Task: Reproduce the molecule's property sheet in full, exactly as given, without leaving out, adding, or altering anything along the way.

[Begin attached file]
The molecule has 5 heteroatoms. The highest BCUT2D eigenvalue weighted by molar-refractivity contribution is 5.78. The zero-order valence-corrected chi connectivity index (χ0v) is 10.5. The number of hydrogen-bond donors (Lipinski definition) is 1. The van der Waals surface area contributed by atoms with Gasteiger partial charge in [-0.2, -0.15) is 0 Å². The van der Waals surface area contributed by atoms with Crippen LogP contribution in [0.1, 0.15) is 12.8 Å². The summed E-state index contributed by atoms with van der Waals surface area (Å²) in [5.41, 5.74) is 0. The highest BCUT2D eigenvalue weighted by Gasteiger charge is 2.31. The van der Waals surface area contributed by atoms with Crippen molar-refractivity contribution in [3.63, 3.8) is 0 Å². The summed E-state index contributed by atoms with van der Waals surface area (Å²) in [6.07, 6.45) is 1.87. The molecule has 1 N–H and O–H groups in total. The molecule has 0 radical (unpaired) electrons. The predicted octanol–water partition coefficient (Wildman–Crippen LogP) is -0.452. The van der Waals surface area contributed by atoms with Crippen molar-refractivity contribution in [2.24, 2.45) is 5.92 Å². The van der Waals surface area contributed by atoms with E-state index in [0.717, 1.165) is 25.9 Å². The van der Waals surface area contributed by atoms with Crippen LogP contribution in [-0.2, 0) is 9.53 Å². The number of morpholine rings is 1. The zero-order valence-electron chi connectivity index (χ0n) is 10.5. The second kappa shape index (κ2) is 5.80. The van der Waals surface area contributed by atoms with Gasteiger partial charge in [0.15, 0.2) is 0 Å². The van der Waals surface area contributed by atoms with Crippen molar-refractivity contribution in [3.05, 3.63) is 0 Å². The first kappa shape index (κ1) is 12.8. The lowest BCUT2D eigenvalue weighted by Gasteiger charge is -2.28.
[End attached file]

The molecule has 5 heteroatoms. The highest BCUT2D eigenvalue weighted by molar-refractivity contribution is 5.78. The zero-order valence-corrected chi connectivity index (χ0v) is 10.5. The number of hydrogen-bond donors (Lipinski definition) is 1. The van der Waals surface area contributed by atoms with Gasteiger partial charge in [-0.2, -0.15) is 0 Å². The van der Waals surface area contributed by atoms with Crippen LogP contribution in [0.1, 0.15) is 12.8 Å². The summed E-state index contributed by atoms with van der Waals surface area (Å²) in [5.41, 5.74) is 0. The highest BCUT2D eigenvalue weighted by Gasteiger charge is 2.31. The van der Waals surface area contributed by atoms with Crippen molar-refractivity contribution in [3.63, 3.8) is 0 Å². The summed E-state index contributed by atoms with van der Waals surface area (Å²) in [6.07, 6.45) is 1.87. The molecule has 1 N–H and O–H groups in total. The molecule has 0 radical (unpaired) electrons. The predicted octanol–water partition coefficient (Wildman–Crippen LogP) is -0.452. The van der Waals surface area contributed by atoms with Crippen molar-refractivity contribution in [2.24, 2.45) is 5.92 Å². The van der Waals surface area contributed by atoms with E-state index in [0.717, 1.165) is 25.9 Å². The van der Waals surface area contributed by atoms with Crippen LogP contribution in [-0.2, 0) is 9.53 Å². The number of morpholine rings is 1. The zero-order valence-electron chi connectivity index (χ0n) is 10.5. The second kappa shape index (κ2) is 5.80. The van der Waals surface area contributed by atoms with Gasteiger partial charge in [0.15, 0.2) is 0 Å². The van der Waals surface area contributed by atoms with Crippen molar-refractivity contribution in [3.05, 3.63) is 0 Å². The first kappa shape index (κ1) is 12.8. The lowest BCUT2D eigenvalue weighted by Gasteiger charge is -2.28.